Susan Beal from West Coast Crafty blog recently kicked off her new four class Log Cabin Quilting series on Creativebug! We’re keeping the giveaway for two Creativebug subscriptions open through the weekend, so be sure to comment on Susan’s Log Cabin Quilting post for a chance to win.

In addition to introducing you to the class, Susan wanted to share how she uses the Threadbias Quilt Design Tool to create her blocks. See how easy it is to plan and visualize your quilt blocks!

I love making simple square-within-a-square blocks, like the pillows in my first Creativebug log cabin quilting class, and wanted to share a few ways to switch up an existing block design to make it your own. This patchwork design is so simple that you can mix in color or pattern for great visual pop, so I wanted to share a few variations I sewed, along with the hero pillow!

I love Denyse Schmidt’s fabrics, and it was so much fun to mix four of her pretty prints in blues and whites with a calm white from her new Modern Solids collection for that main 16″ pillow design. This design uses a slightly over-sized center square, as I talked about in the class, with equal-width logs radiating out from the center.

I used the Threadbias Quilt Design Tool to make these block layouts which is a really fun way to design blocks, from this simple to super intricate and detailed. You can change the colors with a single click, or sub in different fabric swatches to audition how they might look together before cutting and sewing; there’s a whole library of fabrics to add to your stash for designing. You can see Jen’s review for lots more details about using the QDT, too.

This week, I sewed a new version of this same super-simple pillow block, but used a completely different palette of Denyse Schmidt prints in off-reds, green, and gold prints– and no solids this time. The only difference here was that I widened that outer tier of logs to become a single frame of my center square fabric, rather than two narrower ones, as in the first pillow. I also quilted it a bit differently, with a concentric spiral that radiated out from the center square at right angles for a soft, calm, striping effect, rather than separated squares with more space between them.

Subbing in new colors on Threadbias can give a simple design a quick and easy makeover, so you can decide what you do and don’t like, and keep editing accordingly before you ever start cutting. I ended up leaving out two other DS fabrics I really liked that I realized were too dark, wanting this one to stay in what I think of as a more muted “martini colors” palette.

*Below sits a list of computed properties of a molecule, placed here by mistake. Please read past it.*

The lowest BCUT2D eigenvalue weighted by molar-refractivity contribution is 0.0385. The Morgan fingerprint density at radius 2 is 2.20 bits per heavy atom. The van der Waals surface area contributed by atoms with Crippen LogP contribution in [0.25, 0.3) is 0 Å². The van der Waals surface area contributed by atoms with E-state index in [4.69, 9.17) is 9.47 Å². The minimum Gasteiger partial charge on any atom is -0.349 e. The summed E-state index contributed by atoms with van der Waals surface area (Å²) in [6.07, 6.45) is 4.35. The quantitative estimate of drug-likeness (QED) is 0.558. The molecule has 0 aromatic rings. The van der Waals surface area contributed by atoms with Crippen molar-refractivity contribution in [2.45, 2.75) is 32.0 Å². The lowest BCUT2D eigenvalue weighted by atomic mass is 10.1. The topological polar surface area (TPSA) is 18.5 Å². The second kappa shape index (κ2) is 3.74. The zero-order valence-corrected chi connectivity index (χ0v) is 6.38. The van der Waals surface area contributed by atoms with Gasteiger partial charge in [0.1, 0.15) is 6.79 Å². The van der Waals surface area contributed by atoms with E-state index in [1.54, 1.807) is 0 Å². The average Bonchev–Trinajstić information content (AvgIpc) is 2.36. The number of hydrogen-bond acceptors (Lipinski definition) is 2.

Back to the original cool color palette of my main blue and white pillow, I also stitched up two others that paired more of Denyse Schmidt’s Florence prints with her blue and green Modern Solids. (The diagonal plaid is a huge favorite of mine.)

You can see in the block layout that I adapted the size of this block down to 14″ and varied the scale of the center and logs for a bigger contrast, using narrower bands of calm solids while letting the prints shine in wider cuts. I love how the three pillows relate to each other, not matching exactly, but more like friendly cousins, and they each have different simple linear quilting designs that set them apart a bit more too.

I keep a fabric-swatch sketchbook too, in addition to the Threadbias designs! Here are some swatches and notes from the five or six pages that got me to the final pillow designs. I staple bits of fabric in and always use pencil so I can go back and amend or erase my measurements or details. Keeping a stack of folded fabrics together always helps me choose the combinations that look best to my eye, and if one fabric doesn’t harmonize as well with the others, well, that’s what the seam ripper is for!

For more original takes on this same basic idea, be sure to check out Erin of House on Hill Road’s beautiful Chicopee pillow, and Holly of Bijou Lovely’s gorgeous mix of colors for her block!

How do you design your quilt blocks? Have you made anything from my Creativebug class? Please post your favorite photos on Instagram and tag them #cbuglogcabin and #creativebug to enter to win prizes all through May!

Next week’s class is a simple, pretty baby quilt that updates the ultra-traditional Barn Raising log cabin layout with a light-hearted mix of fabrics and an asymmetrical setting. I hope to see you then too!

Susan would love for you to stop by her West Coast Crafty blog on Giveaway Day to enter to win a fun Log Cabin Quilting prize package, including a Creativebug subscription so you can take all four of her classes any time you like (along with any others that catch your eye!).

And here are nine log cabin pillows Susan sewed for her couch, just for fun! Doesn’t it make you want to make a few for your home?!